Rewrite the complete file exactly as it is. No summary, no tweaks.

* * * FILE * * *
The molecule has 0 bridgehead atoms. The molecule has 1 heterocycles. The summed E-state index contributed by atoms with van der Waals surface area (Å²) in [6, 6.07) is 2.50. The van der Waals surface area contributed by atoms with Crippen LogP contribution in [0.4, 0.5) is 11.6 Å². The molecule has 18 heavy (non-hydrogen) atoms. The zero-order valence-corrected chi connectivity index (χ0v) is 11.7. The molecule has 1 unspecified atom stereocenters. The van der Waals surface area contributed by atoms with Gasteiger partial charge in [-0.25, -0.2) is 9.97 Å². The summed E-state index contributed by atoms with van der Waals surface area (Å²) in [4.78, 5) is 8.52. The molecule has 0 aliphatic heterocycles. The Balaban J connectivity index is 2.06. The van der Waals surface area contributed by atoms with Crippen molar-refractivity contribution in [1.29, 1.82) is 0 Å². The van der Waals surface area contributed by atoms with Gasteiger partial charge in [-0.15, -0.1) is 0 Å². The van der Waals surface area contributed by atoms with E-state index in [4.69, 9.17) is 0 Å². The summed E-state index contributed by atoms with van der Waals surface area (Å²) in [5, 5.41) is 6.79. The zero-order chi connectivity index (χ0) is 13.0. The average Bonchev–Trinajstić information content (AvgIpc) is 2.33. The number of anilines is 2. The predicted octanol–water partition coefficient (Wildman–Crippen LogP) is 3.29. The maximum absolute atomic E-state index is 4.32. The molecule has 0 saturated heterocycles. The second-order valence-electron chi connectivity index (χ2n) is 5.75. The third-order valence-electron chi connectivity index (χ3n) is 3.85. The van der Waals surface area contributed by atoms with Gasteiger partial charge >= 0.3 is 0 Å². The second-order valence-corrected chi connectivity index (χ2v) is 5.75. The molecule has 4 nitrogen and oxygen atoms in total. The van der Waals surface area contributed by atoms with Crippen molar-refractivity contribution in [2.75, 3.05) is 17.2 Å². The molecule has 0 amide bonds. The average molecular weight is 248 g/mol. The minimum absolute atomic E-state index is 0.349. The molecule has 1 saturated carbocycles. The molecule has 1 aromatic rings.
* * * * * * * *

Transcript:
The molecule has 0 bridgehead atoms. The molecule has 1 heterocycles. The summed E-state index contributed by atoms with van der Waals surface area (Å²) in [6, 6.07) is 2.50. The van der Waals surface area contributed by atoms with Crippen LogP contribution in [0.4, 0.5) is 11.6 Å². The molecule has 18 heavy (non-hydrogen) atoms. The zero-order valence-corrected chi connectivity index (χ0v) is 11.7. The molecule has 1 unspecified atom stereocenters. The van der Waals surface area contributed by atoms with Gasteiger partial charge in [-0.25, -0.2) is 9.97 Å². The summed E-state index contributed by atoms with van der Waals surface area (Å²) in [4.78, 5) is 8.52. The molecule has 0 aliphatic heterocycles. The Balaban J connectivity index is 2.06. The van der Waals surface area contributed by atoms with Crippen molar-refractivity contribution in [1.29, 1.82) is 0 Å². The van der Waals surface area contributed by atoms with Gasteiger partial charge in [-0.15, -0.1) is 0 Å². The van der Waals surface area contributed by atoms with E-state index in [4.69, 9.17) is 0 Å². The summed E-state index contributed by atoms with van der Waals surface area (Å²) in [5, 5.41) is 6.79. The zero-order chi connectivity index (χ0) is 13.0. The average Bonchev–Trinajstić information content (AvgIpc) is 2.33. The number of anilines is 2. The predicted octanol–water partition coefficient (Wildman–Crippen LogP) is 3.29. The maximum absolute atomic E-state index is 4.32. The molecule has 0 saturated heterocycles. The second-order valence-electron chi connectivity index (χ2n) is 5.75. The third-order valence-electron chi connectivity index (χ3n) is 3.85. The van der Waals surface area contributed by atoms with Gasteiger partial charge >= 0.3 is 0 Å². The second-order valence-corrected chi connectivity index (χ2v) is 5.75. The molecule has 4 nitrogen and oxygen atoms in total. The van der Waals surface area contributed by atoms with Crippen molar-refractivity contribution in [2.75, 3.05) is 17.2 Å². The molecule has 0 amide bonds. The average molecular weight is 248 g/mol. The minimum absolute atomic E-state index is 0.349. The molecule has 1 saturated carbocycles. The molecule has 1 aromatic rings.